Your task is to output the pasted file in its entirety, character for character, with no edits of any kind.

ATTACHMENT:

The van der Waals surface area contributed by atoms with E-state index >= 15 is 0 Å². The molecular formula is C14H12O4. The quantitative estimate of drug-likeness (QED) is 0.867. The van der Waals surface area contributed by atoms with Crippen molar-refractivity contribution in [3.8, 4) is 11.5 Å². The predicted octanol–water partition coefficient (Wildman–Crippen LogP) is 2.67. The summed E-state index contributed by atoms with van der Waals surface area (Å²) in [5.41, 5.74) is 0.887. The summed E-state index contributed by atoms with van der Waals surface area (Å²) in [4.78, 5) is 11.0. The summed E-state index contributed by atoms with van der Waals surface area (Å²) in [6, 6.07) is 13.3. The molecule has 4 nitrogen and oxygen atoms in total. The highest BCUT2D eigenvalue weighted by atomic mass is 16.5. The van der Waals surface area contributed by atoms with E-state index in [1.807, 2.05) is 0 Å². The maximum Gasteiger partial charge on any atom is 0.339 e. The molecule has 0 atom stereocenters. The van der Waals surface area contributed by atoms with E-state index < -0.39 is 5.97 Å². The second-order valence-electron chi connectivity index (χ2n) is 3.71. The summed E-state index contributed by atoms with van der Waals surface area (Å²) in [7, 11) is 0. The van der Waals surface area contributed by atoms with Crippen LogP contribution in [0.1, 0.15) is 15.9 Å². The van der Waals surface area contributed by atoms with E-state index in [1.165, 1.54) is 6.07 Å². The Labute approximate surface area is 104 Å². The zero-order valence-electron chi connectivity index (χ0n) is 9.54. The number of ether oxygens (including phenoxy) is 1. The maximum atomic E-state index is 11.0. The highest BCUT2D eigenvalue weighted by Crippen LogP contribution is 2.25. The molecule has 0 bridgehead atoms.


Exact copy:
The van der Waals surface area contributed by atoms with E-state index >= 15 is 0 Å². The molecular formula is C14H12O4. The quantitative estimate of drug-likeness (QED) is 0.867. The van der Waals surface area contributed by atoms with Crippen molar-refractivity contribution in [3.8, 4) is 11.5 Å². The predicted octanol–water partition coefficient (Wildman–Crippen LogP) is 2.67. The summed E-state index contributed by atoms with van der Waals surface area (Å²) in [5.41, 5.74) is 0.887. The summed E-state index contributed by atoms with van der Waals surface area (Å²) in [4.78, 5) is 11.0. The summed E-state index contributed by atoms with van der Waals surface area (Å²) in [6, 6.07) is 13.3. The molecule has 4 nitrogen and oxygen atoms in total. The highest BCUT2D eigenvalue weighted by atomic mass is 16.5. The van der Waals surface area contributed by atoms with E-state index in [1.807, 2.05) is 0 Å². The maximum Gasteiger partial charge on any atom is 0.339 e. The molecule has 0 atom stereocenters. The van der Waals surface area contributed by atoms with E-state index < -0.39 is 5.97 Å². The second-order valence-electron chi connectivity index (χ2n) is 3.71. The summed E-state index contributed by atoms with van der Waals surface area (Å²) in [7, 11) is 0. The van der Waals surface area contributed by atoms with Crippen LogP contribution in [0.1, 0.15) is 15.9 Å². The van der Waals surface area contributed by atoms with E-state index in [1.165, 1.54) is 6.07 Å². The Labute approximate surface area is 104 Å². The zero-order valence-electron chi connectivity index (χ0n) is 9.54. The number of ether oxygens (including phenoxy) is 1. The maximum atomic E-state index is 11.0. The highest BCUT2D eigenvalue weighted by Crippen LogP contribution is 2.25. The molecule has 0 bridgehead atoms.